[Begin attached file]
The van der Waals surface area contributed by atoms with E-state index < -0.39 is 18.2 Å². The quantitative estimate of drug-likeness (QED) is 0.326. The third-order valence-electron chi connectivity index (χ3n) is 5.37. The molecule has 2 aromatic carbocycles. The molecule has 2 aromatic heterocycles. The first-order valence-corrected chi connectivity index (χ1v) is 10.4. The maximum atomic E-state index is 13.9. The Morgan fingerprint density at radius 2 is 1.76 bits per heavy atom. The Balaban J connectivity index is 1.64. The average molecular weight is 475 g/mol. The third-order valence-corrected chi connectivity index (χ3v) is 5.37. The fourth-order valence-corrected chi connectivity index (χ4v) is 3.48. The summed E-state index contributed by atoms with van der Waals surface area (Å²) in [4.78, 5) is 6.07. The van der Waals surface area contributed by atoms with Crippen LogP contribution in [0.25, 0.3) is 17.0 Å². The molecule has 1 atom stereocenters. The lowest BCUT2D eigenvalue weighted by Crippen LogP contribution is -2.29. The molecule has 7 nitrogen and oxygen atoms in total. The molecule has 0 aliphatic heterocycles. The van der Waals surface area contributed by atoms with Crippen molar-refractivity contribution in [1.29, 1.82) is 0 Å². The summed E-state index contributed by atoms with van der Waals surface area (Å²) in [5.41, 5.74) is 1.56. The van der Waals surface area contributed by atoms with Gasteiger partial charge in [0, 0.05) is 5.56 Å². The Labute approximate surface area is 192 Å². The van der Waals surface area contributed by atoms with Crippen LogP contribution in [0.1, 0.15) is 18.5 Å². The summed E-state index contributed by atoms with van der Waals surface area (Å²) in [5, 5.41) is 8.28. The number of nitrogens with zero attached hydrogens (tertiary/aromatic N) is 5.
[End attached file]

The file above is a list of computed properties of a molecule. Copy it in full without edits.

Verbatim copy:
The van der Waals surface area contributed by atoms with E-state index < -0.39 is 18.2 Å². The quantitative estimate of drug-likeness (QED) is 0.326. The third-order valence-electron chi connectivity index (χ3n) is 5.37. The molecule has 2 aromatic carbocycles. The molecule has 2 aromatic heterocycles. The first-order valence-corrected chi connectivity index (χ1v) is 10.4. The maximum atomic E-state index is 13.9. The Morgan fingerprint density at radius 2 is 1.76 bits per heavy atom. The Balaban J connectivity index is 1.64. The average molecular weight is 475 g/mol. The third-order valence-corrected chi connectivity index (χ3v) is 5.37. The fourth-order valence-corrected chi connectivity index (χ4v) is 3.48. The summed E-state index contributed by atoms with van der Waals surface area (Å²) in [4.78, 5) is 6.07. The van der Waals surface area contributed by atoms with Crippen LogP contribution in [0.25, 0.3) is 17.0 Å². The molecule has 1 atom stereocenters. The lowest BCUT2D eigenvalue weighted by Crippen LogP contribution is -2.29. The molecule has 7 nitrogen and oxygen atoms in total. The molecule has 0 aliphatic heterocycles. The van der Waals surface area contributed by atoms with Crippen molar-refractivity contribution in [1.29, 1.82) is 0 Å². The summed E-state index contributed by atoms with van der Waals surface area (Å²) in [5.41, 5.74) is 1.56. The van der Waals surface area contributed by atoms with Gasteiger partial charge in [0, 0.05) is 5.56 Å². The Labute approximate surface area is 192 Å². The van der Waals surface area contributed by atoms with Crippen LogP contribution in [0.1, 0.15) is 18.5 Å². The summed E-state index contributed by atoms with van der Waals surface area (Å²) in [5, 5.41) is 8.28. The number of nitrogens with zero attached hydrogens (tertiary/aromatic N) is 5.